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 collision between a rect and a circle?  (Read 3163 times) 0 Members and 1 Guest are viewing this topic.
CyanPrime
 « Posted 2010-05-14 12:14:35 »

Okay, I'm trying to create a method to handle collisions between a rect and a circle. this is how far I've gotten, but now I'm stumped. It only works properly if px and py < the circles center.

Here's the method
 1  2  3  4  5  6  7  8  9  10  11  12  13  14  15 `    public boolean col(){       float planeAngle = (float) Math.toDegrees(Math.atan2(px - (px + pwidth), -(py - py)));       float planeWidth = rotate(px + pwidth,py + pheight, px,py,planeAngle,true);       float planeHeight = rotate(px + pwidth,py + pheight, px,py,planeAngle,false);       float planeCentX = (planeWidth/2);       float planeCentY = (planeHeight/2);              float dist = (float) Math.sqrt(Math.pow((bx + (bsize/2)) - planeCentX, 2) + Math.pow(-((by + (bsize/2)) - planeCentY), 2));       if(dist <= (bx + (bsize/2)))          return true;                 else          return false;    }`

and here is the full source: (requires slick)
 1  2  3  4  5  6  7  8  9  10  11  12  13  14  15  16  17  18  19  20  21  22  23  24  25  26  27  28  29  30  31  32  33  34  35  36  37  38  39  40  41  42  43  44  45  46  47  48  49  50  51  52  53  54  55  56  57  58  59  60  61  62  63  64  65  66  67  68  69  70  71  72  73  74  75  76  77  78  79  80  81  82  83  84  85  86  87  88  89  90  91  92  93  94  95  96  97  98  99  100  101  102  103  104  105  106  107 `import org.newdawn.slick.AppGameContainer;import org.newdawn.slick.BasicGame;import org.newdawn.slick.GameContainer;import org.newdawn.slick.Graphics;import org.newdawn.slick.Input;import org.newdawn.slick.SlickException;public class ColTest extends BasicGame{       float px = 50;   float py = 50;   float pheight = 50;   float pwidth = 50;      float bx = 200;   float by = 200;   float bsize = 200;      float pspeed = 3;    Input input;        public ColTest()    {        super("ColTest");    }     @Override    public void init(GameContainer gc)         throws SlickException {             }    @Override    public void update(GameContainer gc, int delta)         throws SlickException   {       input = gc.getInput();              try{             if(input.isKeyDown(Input.KEY_UP))                 py-=pspeed;                    if(input.isKeyDown(Input.KEY_DOWN))                 py+=pspeed;                    if(input.isKeyDown(Input.KEY_LEFT))                 px-=pspeed;                    if(input.isKeyDown(Input.KEY_RIGHT))                 px+=pspeed;       }              catch(Exception e){}   }     public void render(GameContainer gc, Graphics g)         throws SlickException    {             g.drawString("col: " + col(), 10, 10);          g.fillRect(px, py, 50, 50);          g.fillOval(200, 200, 200, 200);    }        public boolean col(){       float planeAngle = (float) Math.toDegrees(Math.atan2(px - (px + pwidth), -(py - py)));       float planeWidth = rotate(px + pwidth,py + pheight, px,py,planeAngle,true);       float planeHeight = rotate(px + pwidth,py + pheight, px,py,planeAngle,false);       float planeCentX = (planeWidth/2);       float planeCentY = (planeHeight/2);              float dist = (float) Math.sqrt(Math.pow((bx + (bsize/2)) - planeCentX, 2) + Math.pow(-((by + (bsize/2)) - planeCentY), 2));       if(dist <= (bx + (bsize/2)))          return true;                 else          return false;    }        public float rotate(float x, float y, float ox, float oy, float a, boolean b)    {         float dst = (float) Math.sqrt(Math.pow(x-ox,2.0)+ Math.pow(y-oy,2.0));         float oa = (float) Math.atan2(y-oy,x-ox);         if(b)            return (float) Math.cos(oa + Math.toRadians(a))*dst+ox;         else            return (float) Math.sin(oa + Math.toRadians(a))*dst+oy;    }        public static void main(String[] args)         throws SlickException    {         AppGameContainer app =         new AppGameContainer( new ColTest() );          app.setShowFPS(false);         app.setAlwaysRender(true);         app.setTargetFrameRate(60);         app.setDisplayMode(800, 600, false);         app.start();    }}`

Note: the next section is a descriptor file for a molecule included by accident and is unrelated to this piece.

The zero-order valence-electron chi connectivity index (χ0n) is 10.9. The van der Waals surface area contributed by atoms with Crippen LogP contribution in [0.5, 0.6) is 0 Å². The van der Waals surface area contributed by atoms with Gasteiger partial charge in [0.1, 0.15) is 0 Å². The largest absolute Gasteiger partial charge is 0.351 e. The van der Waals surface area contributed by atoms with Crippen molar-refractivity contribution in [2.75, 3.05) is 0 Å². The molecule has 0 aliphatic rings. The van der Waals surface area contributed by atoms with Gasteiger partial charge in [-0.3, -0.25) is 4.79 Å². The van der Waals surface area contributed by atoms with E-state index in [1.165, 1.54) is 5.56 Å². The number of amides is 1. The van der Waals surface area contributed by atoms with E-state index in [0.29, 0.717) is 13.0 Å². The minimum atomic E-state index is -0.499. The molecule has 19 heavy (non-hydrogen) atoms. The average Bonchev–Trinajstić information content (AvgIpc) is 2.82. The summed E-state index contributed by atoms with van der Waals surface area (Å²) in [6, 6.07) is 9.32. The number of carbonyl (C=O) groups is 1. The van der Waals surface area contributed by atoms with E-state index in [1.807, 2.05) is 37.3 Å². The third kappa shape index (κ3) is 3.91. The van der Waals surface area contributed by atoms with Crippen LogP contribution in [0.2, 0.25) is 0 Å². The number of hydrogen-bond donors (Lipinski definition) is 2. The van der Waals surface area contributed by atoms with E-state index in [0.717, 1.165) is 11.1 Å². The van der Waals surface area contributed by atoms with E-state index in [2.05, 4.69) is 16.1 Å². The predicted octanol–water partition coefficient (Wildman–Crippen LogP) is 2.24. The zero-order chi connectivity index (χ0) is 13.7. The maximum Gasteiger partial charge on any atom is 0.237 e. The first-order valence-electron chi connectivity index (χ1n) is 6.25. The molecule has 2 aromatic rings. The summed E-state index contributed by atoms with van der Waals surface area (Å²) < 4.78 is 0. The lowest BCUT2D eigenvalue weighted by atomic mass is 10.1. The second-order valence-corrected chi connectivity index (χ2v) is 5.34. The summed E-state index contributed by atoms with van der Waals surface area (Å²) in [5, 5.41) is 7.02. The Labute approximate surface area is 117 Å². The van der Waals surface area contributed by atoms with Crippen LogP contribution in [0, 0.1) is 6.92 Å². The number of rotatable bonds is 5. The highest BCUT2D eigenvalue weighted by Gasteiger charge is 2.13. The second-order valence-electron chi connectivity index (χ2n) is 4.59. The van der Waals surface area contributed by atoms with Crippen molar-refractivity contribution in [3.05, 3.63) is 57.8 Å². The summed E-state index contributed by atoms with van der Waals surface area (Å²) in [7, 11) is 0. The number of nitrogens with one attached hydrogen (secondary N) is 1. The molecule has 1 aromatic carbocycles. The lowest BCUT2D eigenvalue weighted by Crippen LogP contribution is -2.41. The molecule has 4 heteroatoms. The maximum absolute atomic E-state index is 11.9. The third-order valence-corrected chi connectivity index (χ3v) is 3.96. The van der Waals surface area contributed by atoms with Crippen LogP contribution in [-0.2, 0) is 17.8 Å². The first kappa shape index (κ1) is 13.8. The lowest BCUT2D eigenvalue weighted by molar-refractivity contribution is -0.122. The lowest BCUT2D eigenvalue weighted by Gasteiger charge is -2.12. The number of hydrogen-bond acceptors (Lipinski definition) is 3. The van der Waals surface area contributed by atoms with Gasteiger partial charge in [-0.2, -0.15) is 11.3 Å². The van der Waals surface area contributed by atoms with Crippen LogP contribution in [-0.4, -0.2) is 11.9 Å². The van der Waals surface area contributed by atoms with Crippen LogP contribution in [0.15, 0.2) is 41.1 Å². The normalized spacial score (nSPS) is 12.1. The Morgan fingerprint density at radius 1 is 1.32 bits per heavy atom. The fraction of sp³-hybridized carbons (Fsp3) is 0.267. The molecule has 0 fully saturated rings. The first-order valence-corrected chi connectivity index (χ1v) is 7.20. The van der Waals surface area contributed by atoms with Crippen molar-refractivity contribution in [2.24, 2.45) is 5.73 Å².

Roquen
 « Reply #1 - Posted 2010-05-14 12:17:31 »

You'll probably get a faster response if you ask a question that doesn't require the reader to figure out your code to understand what is being asked.

Circle to Rect:  Can the rectangle be rotated?
CyanPrime
 « Reply #2 - Posted 2010-05-14 12:28:28 »

Circle to Rect:  Can the rectangle be rotated?
Yeah, it can.
Eli Delventhal

JGO Kernel

Medals: 42
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Game Engineer

 « Reply #3 - Posted 2010-05-14 18:49:03 »

The key thing to remember here is that you just need to distill this down into the possible cases. What are the different things that can happen?

- The circle can be outside the rectangle (no collision).
- The circle can touching one of the vertices of the rectangle only.
- The circle can be touching one of the sides of the rectangle.
- The circle can be touching any number of sides as well as any number of vertices.
- The rectangle can lie inside the circle.
- The circle can lie inside the rectangle.

Calculating every single one of those would take a lot of time, thinking, and waste a lot of cycles, but you would probably be able to figure out a way to do each step if your geometry is pretty good. But after doing them all you'd probably realize that there are a lot of redundant cases there.

- If the circle is touching just one vertex, that means that it's also touching two different line segments.
- if the circle is touching multiple sides or vertices, then you should only need to check the first side it's touching and then know there is collision.
- If the rectangle lies inside the circle, then that's equivalent to all 4 sides touching the circle.

So that simplifies us to:

- The circle can be outside the rectangle (no collision).